The auditorium was discovered by chance, underneath a rubble hill located in an area called Kom el-Dikkah. Some researchers believe it to be the Paneion, an area related to the god Pan that was mentioned by Strabo.
The stadium was discovered when the Polish mission removed the rubble during their search for the tomb of Alexander the Great in 1960. Polish archeologists called it the Roman Theater when they discovered the first marble stairs, but there was much argument about the function of the ancient building.
The Polish mission together with the University of Alexandria continued the excavation until February 2004, when beside the stadium they discovered some halls that were used for study. This discovery changed the assumption that the Roman stadium was an auditorium. It is possible that it was a large lecture hall for students, and was used as an auditorium at times of ceremonies.
It is considered to be the only circular, ancient building in Egypt that is traceable to the Roman era. The building is divided with two overlapping walls forming the letter U.
The floor of the orchestra was covered with marble tiles. At the edge of the interior wall and on the orchestra floor there are two square supports made of marble, which were designed and carved with a sharp tool. Preceding the orchestra to the west, there are two rectangular halls with a passage between them that leads to the orchestra floor. This proves that it used to face the main street, which was discovered west of the stadium. This street was presumably named "Auditorium Street."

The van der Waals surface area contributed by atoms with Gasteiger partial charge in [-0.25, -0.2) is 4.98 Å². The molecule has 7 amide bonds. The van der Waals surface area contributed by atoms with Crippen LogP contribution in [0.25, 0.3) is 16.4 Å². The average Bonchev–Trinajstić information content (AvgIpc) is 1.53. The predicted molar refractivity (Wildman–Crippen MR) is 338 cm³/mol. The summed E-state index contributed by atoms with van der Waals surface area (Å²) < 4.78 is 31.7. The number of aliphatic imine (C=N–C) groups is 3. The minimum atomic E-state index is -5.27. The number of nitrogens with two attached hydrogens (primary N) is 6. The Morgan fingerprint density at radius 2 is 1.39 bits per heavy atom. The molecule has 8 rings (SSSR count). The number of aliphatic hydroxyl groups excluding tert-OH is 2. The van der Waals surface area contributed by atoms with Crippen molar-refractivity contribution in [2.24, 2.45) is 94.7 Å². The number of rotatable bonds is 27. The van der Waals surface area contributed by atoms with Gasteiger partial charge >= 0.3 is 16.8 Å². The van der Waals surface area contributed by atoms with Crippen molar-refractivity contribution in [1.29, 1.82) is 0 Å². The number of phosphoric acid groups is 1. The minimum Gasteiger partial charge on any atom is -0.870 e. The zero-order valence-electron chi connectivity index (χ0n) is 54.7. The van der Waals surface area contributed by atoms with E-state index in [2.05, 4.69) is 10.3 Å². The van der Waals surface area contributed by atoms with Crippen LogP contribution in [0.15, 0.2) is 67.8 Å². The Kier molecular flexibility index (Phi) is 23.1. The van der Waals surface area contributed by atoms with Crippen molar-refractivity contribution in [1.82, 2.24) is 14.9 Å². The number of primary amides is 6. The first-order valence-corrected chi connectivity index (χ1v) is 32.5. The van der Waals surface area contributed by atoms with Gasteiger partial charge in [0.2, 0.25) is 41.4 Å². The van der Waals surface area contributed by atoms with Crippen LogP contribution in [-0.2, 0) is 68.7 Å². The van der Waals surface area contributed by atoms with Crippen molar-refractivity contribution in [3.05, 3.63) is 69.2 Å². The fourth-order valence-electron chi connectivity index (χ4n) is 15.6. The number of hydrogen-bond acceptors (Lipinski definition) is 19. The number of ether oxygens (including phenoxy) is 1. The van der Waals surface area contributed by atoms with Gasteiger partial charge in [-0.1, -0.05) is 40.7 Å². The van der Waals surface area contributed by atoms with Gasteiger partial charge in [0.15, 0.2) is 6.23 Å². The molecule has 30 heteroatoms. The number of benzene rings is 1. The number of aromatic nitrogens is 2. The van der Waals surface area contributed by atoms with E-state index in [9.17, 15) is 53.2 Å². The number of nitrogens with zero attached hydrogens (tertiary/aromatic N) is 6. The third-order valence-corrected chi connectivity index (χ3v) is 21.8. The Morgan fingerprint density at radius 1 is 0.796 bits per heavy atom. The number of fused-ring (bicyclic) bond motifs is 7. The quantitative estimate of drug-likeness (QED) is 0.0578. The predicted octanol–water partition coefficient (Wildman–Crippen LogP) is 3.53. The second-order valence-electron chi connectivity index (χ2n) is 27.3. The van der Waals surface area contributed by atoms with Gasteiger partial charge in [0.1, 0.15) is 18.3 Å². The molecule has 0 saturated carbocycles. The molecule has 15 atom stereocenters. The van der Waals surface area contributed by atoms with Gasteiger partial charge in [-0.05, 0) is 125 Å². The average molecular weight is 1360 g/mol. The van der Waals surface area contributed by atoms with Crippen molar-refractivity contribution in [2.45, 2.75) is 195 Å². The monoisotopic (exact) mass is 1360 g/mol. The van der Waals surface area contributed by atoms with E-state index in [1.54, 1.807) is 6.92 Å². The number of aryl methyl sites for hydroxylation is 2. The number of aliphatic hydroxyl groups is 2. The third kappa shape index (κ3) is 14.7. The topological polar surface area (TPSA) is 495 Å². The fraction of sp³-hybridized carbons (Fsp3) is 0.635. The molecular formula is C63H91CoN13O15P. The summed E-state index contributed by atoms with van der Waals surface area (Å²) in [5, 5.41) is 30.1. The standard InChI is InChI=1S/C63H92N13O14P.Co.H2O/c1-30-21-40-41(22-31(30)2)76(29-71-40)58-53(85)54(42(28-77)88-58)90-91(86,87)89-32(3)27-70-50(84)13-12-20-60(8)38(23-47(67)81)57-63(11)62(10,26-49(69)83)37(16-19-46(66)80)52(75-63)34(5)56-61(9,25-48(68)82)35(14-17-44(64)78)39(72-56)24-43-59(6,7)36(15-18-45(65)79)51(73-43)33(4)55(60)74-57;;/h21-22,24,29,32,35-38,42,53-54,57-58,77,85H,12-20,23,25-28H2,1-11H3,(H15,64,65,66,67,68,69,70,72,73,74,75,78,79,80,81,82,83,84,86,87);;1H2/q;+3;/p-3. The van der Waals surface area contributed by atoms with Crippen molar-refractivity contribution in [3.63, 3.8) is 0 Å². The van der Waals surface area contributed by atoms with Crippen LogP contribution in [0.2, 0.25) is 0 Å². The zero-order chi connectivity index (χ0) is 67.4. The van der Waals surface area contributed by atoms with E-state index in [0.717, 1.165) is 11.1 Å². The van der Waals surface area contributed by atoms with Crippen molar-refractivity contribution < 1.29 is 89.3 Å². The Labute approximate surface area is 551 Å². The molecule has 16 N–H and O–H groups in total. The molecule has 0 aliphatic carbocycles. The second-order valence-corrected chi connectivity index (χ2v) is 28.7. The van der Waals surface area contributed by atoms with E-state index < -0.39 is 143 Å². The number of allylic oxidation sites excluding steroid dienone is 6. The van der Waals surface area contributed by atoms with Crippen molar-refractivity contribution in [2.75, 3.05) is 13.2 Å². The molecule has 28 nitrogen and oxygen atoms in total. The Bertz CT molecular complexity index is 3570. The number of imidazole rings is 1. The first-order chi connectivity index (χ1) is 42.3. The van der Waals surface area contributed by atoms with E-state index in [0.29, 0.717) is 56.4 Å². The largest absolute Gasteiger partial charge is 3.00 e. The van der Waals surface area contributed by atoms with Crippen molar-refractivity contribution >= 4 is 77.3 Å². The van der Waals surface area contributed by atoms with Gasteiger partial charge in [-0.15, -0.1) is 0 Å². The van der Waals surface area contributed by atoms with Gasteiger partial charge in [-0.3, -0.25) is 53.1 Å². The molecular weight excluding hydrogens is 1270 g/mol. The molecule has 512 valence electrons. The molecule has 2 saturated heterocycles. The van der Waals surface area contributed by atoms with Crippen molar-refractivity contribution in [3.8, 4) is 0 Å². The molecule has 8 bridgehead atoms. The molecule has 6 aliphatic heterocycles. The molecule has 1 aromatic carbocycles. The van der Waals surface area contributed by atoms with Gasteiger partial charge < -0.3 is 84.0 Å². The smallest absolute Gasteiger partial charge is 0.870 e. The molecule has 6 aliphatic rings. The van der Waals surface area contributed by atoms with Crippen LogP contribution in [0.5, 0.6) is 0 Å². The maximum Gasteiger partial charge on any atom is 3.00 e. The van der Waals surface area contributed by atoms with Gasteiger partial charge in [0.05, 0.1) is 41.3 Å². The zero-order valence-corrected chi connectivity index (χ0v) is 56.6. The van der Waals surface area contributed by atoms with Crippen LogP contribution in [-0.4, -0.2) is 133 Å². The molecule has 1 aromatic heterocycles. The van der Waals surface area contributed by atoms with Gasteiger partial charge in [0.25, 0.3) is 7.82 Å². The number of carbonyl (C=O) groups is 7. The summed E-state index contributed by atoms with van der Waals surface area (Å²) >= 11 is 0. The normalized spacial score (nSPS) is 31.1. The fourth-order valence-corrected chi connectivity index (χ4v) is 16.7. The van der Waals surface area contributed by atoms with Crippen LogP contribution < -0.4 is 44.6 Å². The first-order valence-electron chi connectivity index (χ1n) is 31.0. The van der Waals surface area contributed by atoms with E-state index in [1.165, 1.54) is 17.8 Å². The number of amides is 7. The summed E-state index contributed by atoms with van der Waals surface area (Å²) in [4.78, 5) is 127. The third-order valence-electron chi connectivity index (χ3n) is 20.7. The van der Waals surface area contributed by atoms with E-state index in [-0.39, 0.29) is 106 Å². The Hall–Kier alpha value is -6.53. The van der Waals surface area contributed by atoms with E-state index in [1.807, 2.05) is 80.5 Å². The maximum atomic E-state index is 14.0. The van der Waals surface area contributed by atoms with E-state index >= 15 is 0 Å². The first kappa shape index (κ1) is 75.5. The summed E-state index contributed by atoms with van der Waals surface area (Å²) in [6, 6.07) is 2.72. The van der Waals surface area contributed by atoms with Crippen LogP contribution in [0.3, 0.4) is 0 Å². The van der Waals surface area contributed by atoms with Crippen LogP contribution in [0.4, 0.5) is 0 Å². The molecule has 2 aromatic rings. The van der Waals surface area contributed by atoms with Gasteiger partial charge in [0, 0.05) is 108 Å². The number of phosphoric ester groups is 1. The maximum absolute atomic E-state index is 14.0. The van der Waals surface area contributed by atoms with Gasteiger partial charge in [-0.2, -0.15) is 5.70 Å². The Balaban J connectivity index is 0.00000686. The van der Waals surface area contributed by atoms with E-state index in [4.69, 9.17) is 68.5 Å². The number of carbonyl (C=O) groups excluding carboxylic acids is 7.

The building was bordered on the west by a huge wall, representing the facade of the stadium which faced the street. Parts of that wall still exist in the southern side. The wall had an entrance in the center that led to the stadium. In respect of the now lost ceiling of the stadium, it was undoubtedly a dome built of red brick, as fragments of a dome, which had covered the seats to the north of the auditorium, were found. It seems that the dome was demolished and fell on the northern side. The dome covered only the northern seats of the auditorium, while the southern part was open. Most of the marble seats sank to be used as tombstones.